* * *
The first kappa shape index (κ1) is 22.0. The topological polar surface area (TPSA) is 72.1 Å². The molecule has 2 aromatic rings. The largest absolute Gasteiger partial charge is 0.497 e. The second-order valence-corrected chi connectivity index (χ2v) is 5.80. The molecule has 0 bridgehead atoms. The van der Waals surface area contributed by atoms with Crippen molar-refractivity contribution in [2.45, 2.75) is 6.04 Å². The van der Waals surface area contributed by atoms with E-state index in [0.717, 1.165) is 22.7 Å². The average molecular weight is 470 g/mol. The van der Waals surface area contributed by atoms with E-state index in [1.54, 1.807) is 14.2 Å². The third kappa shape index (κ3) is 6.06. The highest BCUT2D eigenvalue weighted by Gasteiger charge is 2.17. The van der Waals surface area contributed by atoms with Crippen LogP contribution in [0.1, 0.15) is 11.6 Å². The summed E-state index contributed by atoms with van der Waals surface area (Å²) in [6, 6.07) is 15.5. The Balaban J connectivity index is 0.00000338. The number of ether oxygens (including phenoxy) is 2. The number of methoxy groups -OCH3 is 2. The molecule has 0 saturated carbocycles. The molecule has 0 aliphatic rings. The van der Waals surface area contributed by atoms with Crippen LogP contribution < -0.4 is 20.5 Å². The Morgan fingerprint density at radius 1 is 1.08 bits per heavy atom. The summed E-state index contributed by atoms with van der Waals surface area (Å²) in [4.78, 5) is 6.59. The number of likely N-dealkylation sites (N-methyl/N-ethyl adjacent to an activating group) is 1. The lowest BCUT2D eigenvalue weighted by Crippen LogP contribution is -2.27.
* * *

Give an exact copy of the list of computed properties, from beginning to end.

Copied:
The first kappa shape index (κ1) is 22.0. The topological polar surface area (TPSA) is 72.1 Å². The molecule has 2 aromatic rings. The largest absolute Gasteiger partial charge is 0.497 e. The second-order valence-corrected chi connectivity index (χ2v) is 5.80. The molecule has 0 bridgehead atoms. The van der Waals surface area contributed by atoms with Crippen molar-refractivity contribution in [2.45, 2.75) is 6.04 Å². The van der Waals surface area contributed by atoms with E-state index in [0.717, 1.165) is 22.7 Å². The average molecular weight is 470 g/mol. The van der Waals surface area contributed by atoms with E-state index in [1.54, 1.807) is 14.2 Å². The third kappa shape index (κ3) is 6.06. The highest BCUT2D eigenvalue weighted by Gasteiger charge is 2.17. The van der Waals surface area contributed by atoms with Crippen LogP contribution in [0.1, 0.15) is 11.6 Å². The summed E-state index contributed by atoms with van der Waals surface area (Å²) in [6, 6.07) is 15.5. The Balaban J connectivity index is 0.00000338. The number of ether oxygens (including phenoxy) is 2. The number of methoxy groups -OCH3 is 2. The molecule has 0 saturated carbocycles. The molecule has 0 aliphatic rings. The van der Waals surface area contributed by atoms with Crippen LogP contribution < -0.4 is 20.5 Å². The Morgan fingerprint density at radius 1 is 1.08 bits per heavy atom. The summed E-state index contributed by atoms with van der Waals surface area (Å²) in [4.78, 5) is 6.59. The number of likely N-dealkylation sites (N-methyl/N-ethyl adjacent to an activating group) is 1. The lowest BCUT2D eigenvalue weighted by Crippen LogP contribution is -2.27.